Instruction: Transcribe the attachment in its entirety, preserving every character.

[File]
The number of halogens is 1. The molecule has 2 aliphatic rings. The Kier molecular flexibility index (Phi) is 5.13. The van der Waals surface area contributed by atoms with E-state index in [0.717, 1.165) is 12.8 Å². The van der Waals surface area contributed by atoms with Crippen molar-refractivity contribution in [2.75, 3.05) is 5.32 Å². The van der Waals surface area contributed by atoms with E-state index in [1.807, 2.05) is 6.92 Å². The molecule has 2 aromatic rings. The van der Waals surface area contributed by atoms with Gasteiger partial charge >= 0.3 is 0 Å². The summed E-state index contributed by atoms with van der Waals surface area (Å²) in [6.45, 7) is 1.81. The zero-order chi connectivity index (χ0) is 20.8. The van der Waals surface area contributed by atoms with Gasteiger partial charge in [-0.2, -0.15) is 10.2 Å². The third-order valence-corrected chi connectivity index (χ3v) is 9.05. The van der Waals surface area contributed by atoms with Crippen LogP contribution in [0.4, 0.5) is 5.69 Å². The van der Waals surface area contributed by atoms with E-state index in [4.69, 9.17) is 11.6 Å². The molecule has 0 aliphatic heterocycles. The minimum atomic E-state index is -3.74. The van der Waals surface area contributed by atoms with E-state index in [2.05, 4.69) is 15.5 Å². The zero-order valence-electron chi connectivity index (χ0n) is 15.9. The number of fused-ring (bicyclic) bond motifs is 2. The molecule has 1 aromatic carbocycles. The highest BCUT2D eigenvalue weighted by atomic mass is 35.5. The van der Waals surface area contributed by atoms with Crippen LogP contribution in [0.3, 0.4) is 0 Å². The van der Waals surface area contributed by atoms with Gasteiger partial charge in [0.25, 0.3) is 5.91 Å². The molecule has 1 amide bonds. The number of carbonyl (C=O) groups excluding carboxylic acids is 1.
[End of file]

The number of halogens is 1. The molecule has 2 aliphatic rings. The Kier molecular flexibility index (Phi) is 5.13. The van der Waals surface area contributed by atoms with E-state index in [0.717, 1.165) is 12.8 Å². The van der Waals surface area contributed by atoms with Crippen molar-refractivity contribution in [2.75, 3.05) is 5.32 Å². The van der Waals surface area contributed by atoms with E-state index in [1.807, 2.05) is 6.92 Å². The molecule has 2 aromatic rings. The van der Waals surface area contributed by atoms with Gasteiger partial charge >= 0.3 is 0 Å². The summed E-state index contributed by atoms with van der Waals surface area (Å²) in [6.45, 7) is 1.81. The zero-order chi connectivity index (χ0) is 20.8. The van der Waals surface area contributed by atoms with Gasteiger partial charge in [-0.2, -0.15) is 10.2 Å². The third-order valence-corrected chi connectivity index (χ3v) is 9.05. The van der Waals surface area contributed by atoms with Crippen LogP contribution in [0.4, 0.5) is 5.69 Å². The van der Waals surface area contributed by atoms with E-state index in [4.69, 9.17) is 11.6 Å². The molecule has 0 aliphatic heterocycles. The minimum atomic E-state index is -3.74. The van der Waals surface area contributed by atoms with E-state index in [2.05, 4.69) is 15.5 Å². The zero-order valence-electron chi connectivity index (χ0n) is 15.9. The number of fused-ring (bicyclic) bond motifs is 2. The molecule has 1 aromatic carbocycles. The highest BCUT2D eigenvalue weighted by atomic mass is 35.5. The van der Waals surface area contributed by atoms with Crippen LogP contribution in [0.3, 0.4) is 0 Å². The van der Waals surface area contributed by atoms with Gasteiger partial charge in [0.25, 0.3) is 5.91 Å². The molecule has 1 amide bonds. The number of carbonyl (C=O) groups excluding carboxylic acids is 1.